Palin walked so Trump could run, and both were assisted by the systemic corruption of the political media by “bothsiderism.”

Most of the these threats are against Democrats. But six years ago, there was the 2017 shooting of Republican Steve Scalise by a man who wanted to get rid of Republicans. Last year, a man who called 911 to report on himself while armed outside Justice Brett Kavanaugh’s home around the overturn of Roe v Wade, which stole the right of women and girls to live. I mention that not because I’m suggesting violence is ever the answer — it is not — but because anger over lies about an election and petulant anger over a global shutdown during a pandemic shouldn’t be conflated over anger over a real loss of freedom that will kill people.

Again, violence is never justified, but in the telling of this history, it’s also important to note that the violent anger of an unstable individual incited by the political threat to a fundamental human right is not the same as a party leader consistently and relentlessly manipulating mentally unstable people to commit violence based on known, debunked lies. Neither is okay. But they are also not the same thing. And that matters, because as long as they are conflated, we will never be able to mitigate the danger.

No party leader or president or elected members to the U.S. Congress should be inciting stochastic terrorism around the country. We have yet to deal with this factor, and it shows. It’s bad enough that unstable people will be triggered by political events and can easily arm themselves with our lax gun laws. We don’t need political leaders tossing gasoline on that fire.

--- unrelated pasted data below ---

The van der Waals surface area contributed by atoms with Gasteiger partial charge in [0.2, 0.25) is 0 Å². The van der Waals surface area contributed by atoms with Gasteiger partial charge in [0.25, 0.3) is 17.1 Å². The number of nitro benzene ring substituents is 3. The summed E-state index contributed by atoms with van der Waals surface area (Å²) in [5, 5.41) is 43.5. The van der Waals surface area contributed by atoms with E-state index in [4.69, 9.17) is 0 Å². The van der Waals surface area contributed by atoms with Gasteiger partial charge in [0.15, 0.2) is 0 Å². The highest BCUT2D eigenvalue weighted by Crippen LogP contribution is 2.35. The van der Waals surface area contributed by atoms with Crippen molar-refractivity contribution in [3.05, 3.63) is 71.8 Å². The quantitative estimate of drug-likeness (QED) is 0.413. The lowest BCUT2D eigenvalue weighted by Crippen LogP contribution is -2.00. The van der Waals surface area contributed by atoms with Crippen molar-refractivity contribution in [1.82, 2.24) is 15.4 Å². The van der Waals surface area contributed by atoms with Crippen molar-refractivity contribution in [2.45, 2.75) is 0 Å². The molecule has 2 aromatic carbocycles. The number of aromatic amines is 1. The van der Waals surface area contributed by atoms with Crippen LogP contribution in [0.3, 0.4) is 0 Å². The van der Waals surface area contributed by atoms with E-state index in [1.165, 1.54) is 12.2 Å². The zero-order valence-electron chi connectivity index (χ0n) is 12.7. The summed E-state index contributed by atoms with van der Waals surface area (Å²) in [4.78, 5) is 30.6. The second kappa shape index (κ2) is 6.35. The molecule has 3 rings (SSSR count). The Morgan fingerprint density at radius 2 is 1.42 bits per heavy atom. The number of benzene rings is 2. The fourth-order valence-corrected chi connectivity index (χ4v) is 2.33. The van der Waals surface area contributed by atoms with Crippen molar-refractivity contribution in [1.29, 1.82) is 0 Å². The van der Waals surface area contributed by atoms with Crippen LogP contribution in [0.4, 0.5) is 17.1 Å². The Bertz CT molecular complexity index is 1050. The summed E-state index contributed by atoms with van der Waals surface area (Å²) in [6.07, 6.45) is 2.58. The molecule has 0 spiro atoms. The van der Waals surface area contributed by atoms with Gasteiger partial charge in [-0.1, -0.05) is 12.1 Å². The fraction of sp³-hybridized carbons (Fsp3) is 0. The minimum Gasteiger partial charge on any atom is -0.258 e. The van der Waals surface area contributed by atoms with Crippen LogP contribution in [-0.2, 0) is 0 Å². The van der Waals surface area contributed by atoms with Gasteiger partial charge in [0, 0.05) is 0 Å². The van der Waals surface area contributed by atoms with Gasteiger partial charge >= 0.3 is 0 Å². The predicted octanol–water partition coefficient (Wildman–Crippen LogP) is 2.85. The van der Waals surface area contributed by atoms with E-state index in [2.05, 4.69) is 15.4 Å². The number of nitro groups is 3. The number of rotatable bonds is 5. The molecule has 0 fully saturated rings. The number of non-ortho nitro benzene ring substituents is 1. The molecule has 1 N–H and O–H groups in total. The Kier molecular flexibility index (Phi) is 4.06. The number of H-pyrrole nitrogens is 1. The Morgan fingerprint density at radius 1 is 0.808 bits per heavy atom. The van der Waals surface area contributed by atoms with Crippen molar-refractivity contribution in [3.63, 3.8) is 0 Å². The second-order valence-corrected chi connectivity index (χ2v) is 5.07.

Back in 2020, Elizabeth Neumann in the Washington Post pointed out that then President Trump’s rhetoric encouraged violence: “The threats against Democratic governors prove Trump’s rhetoric encourages violence”:

Rather than bring us together, the president did the exact opposite. In April, he tweeted, “LIBERATE MINNESOTA!” and “LIBERATE MICHIGAN!” and “LIBERATE VIRGINIA, and save your great 2nd Amendment. It is under siege!”

Those words are in keeping with Trump’s slow repudiation of former KKK leader David Duke in 2016, his description of “very fine people on both sides” in Charlottesville in 2017 and his invitation to the Proud Boys to “stand back and stand by” at last month’s presidential debate.

Language from campaign materials and Trump’s extemporaneous speeches at rallies have been used as justification for acts of violence.

One piece of this that the media misses is that by the time people are taking aim at public officials, people in towns across the U.S. have already been terrorized and silenced by political fear and threats. And then there are the mass shootings all too often triggered by extremist political rhetoric that is not denounced.

It’s not going to stop until the media starts holding the party leader and enablers responsible for their rhetoric. That is unlikely to happen any time soon, as just yesterday the media was blaming Democrats for not saving McCarthy from Republicans’ dysfunction. If they can’t hold Republicans responsible for their own House rules, they are nowhere near capable of holding Republicans accountable for their menacing political rhetoric.